There’s also cabbage, chard, Chinese cabbage (perhaps), collards, kale, komatsuna, senposai, , spinach, tatsoi, and Yukina savoy. Eat-All Greens harvests can continue, if you sowed some in September. When we sowed some on September 16, we got several harvests in November.

From the hoophouse we continue harvesting spinach, tatsoi thinnings and leaves, as well as leaves of Tokyo Bekana and Maruba Santoh. We can start to harvest chard, senposai, Yukina Savoy leaves and perhaps kale, although it is a slow grower.

At the end of November we keep a close eye on the Tokyo Bekana and Maruba Santoh, for signs of bolting. Normally these will bolt in December, so we harvest the whole plants that month. But we have sometimes needed to terminate the plants November 26 or so.

Cooking Greens to Sow in Central Virginia in November

Young spinach plants (and henbit) in our hoophouse in December.
Photo Pam Dawling

Outdoors

we sow spinach (for spring harvesting) in early November if we have not been able to do it already.  Hopefully we will have got this done during October. Here it’s too late for any more outdoor sowings till spring, although there will be garlic planting.

In the hoophouse

on November 9 we sow spinach #3 to fill any spinach casualties that happen during the winter, and “Frills“ #2 (mizuna, Ruby Streaks, Scarlet Frills, Golden Frills). This is one of our favorite winter crops to suppress nematodes. We sow tatsoi #2 on November 15. We could sow Eat-All Greens in hoophouse in November, but so far we haven’t tried that.

No Cooking Greens to Transplant in Central Virginia in November!

Other Cooking Greens Tasks in Central Virginia in November

While watching the temperature forecasts, we continue to harvest the hardier greens, such as chard, yukina savoy, collards, kale, spinach and tatsoi.

Pak Choy outdoors should be harvested before night temperatures of 25°F (–4°C) or covered with thick rowcover.
Photo Ethan Hirsh

As night temperatures drop, we clear some crops

In this order:

25°F (–4°C) Most broccoli, some cabbage, Chinese Napa cabbage, Maruba Santoh, mizuna, most pak choy, Tokyo Bekana.

22°F (–6°C): Bright Lights chard.

20°F (–7°C): Less-hardy beets, broccoli heads (some may be OK to 15°F/-9°C), Brussels sprouts, some cabbages (the insides may still be good even if the outer leaves are damaged),  cauliflower, most turnips.

15°F (–9.5°C): The more hardy beet varieties and their greens, some broccoli, some cabbage, red chard (green chard is hardy to 12°F (-11°C)),  Russian kales, rutabagas if not covered, turnip leaves, most covered turnips.

Each winter I update my Winter-kill Temperatures of Cold-Hardy Vegetables. This year I’m watching the Koji carefully, to get some good data.

Washing Cylindra beets for storage.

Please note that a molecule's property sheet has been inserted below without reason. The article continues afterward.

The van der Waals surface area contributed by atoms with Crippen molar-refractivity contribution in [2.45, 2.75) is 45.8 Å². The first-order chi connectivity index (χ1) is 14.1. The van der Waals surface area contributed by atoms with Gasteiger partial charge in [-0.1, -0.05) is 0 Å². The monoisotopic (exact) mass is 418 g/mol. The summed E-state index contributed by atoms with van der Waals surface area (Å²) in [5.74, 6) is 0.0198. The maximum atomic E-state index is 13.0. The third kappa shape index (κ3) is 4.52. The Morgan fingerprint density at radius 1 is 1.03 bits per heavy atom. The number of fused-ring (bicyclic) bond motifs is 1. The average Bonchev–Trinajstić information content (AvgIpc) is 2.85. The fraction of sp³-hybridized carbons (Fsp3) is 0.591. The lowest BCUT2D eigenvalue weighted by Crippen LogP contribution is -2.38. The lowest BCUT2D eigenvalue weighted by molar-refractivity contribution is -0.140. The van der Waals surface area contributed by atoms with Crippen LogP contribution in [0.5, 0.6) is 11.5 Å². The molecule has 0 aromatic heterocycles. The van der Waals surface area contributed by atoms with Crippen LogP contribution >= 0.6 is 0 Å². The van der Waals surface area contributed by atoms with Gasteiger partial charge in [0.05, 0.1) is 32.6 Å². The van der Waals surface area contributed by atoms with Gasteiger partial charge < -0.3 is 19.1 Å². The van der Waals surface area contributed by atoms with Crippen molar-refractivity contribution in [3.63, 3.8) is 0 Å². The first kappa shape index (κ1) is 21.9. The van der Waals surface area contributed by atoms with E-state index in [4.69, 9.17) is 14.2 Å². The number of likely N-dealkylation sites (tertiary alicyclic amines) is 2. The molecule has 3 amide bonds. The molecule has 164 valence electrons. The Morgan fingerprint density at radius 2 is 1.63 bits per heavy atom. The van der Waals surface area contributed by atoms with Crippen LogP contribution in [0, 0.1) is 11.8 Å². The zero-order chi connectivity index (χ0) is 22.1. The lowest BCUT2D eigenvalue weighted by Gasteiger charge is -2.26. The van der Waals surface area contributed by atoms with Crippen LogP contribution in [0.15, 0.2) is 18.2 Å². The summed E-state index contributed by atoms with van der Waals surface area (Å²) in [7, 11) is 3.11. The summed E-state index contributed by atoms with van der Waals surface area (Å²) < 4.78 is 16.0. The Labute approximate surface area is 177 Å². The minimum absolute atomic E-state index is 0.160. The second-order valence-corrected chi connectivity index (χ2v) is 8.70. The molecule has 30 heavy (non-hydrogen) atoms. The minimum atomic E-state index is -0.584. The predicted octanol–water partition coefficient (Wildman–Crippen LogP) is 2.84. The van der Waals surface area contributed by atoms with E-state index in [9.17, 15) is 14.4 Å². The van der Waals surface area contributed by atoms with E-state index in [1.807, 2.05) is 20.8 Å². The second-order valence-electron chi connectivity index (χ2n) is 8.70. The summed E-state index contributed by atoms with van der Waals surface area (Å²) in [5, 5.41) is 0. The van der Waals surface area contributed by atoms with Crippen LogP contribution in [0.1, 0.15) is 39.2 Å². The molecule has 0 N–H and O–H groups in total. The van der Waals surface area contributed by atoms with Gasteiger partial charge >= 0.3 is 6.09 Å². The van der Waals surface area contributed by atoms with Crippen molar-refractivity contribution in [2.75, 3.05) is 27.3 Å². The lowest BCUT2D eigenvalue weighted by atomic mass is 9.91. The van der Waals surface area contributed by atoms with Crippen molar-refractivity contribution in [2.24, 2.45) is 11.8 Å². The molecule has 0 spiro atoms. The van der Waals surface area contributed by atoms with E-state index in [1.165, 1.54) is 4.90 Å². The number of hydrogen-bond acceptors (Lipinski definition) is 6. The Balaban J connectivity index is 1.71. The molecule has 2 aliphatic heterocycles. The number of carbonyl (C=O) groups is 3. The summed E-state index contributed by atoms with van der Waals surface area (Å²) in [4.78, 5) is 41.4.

Photo Wren Vile

Killing temperatures outdoors

Here are some more numbers for killing temperatures outdoors (without rowcover unless otherwise stated). In my Cooking Greens in October post, I gave the Veggie Deaths in the  35°F (2°C) to 15°F (–9.5°C) range. Here’s the next installment, which I am prompted to post by the forecast 16°F (-9°C) here for the night of Friday November 8. This list only includes the cooking greens. Your results may vary!  Let me know!  Click the link above to see the complete list.

12°F (-11°C): Some beets (Cylindra,), some broccoli, Brussels sprouts, some cabbage (January King, Savoy types), most collards, covered rutabagas (swedes), some turnips (Purple Top).

10°F (-12°C): Covered beets, Purple Sprouting broccoli for spring harvest (too cold here for us to grow that), a few cabbages (Deadon), chard (green chard is hardier than multi-colored types), some collards (Morris Heading can survive at least one night at 10°F/-12°C), probably Komatsuna; Senposai leaves (the core of the plant may survive 8°F/-13°C), large leaves of savoyed spinach (more hardy than smooth-leafed varieties), Tatsoi, Yukina Savoy.

5°F (-15°C): some kale (Winterbor, Westland Winter), smaller leaves of savoyed spinach and broad leaf sorrel. Many of the Even’ Star Ice Bred greens varieties are hardy down to 6°F (-14°C).

0°F (-18°C): some collards (Blue Max, Winner), Even’ Star Ice-Bred Smooth Leaf  kale, some spinach (Bloomsdale Long Standing, Bloomsdale Savoy, Olympia).

 Reminder: The temperatures given are air temperatures that kill those outdoor unprotected crops.

Ruby chard.
Photo Kathryn Simmons

Overwintering chard

To keep chard in good condition overwinter, either cover with hoops and rowcover (in milder areas, Zone 6 or warmer), or else mulch heavily right over the top of the plant, after cutting off the leaves in early winter.

Covering spinach

Once the frost has killed the galinsoga we go ahead and put rowcover over the spinach beds. That happened this weekend (November 2 and 3) – we got temperatures of 27°F (–3°C) and 25°F (–4°C). Spinach will make growth whenever the temperature is 40°F (5°C) or more, which happens a lot more often under rowcover than exposed to the elements. We don’t want to provide rowcover for the galinsoga!

Weeding rowcovered spinach in winter.
Photo Wren Vile

Special Cooking Greens Topic for November: Seed Inventory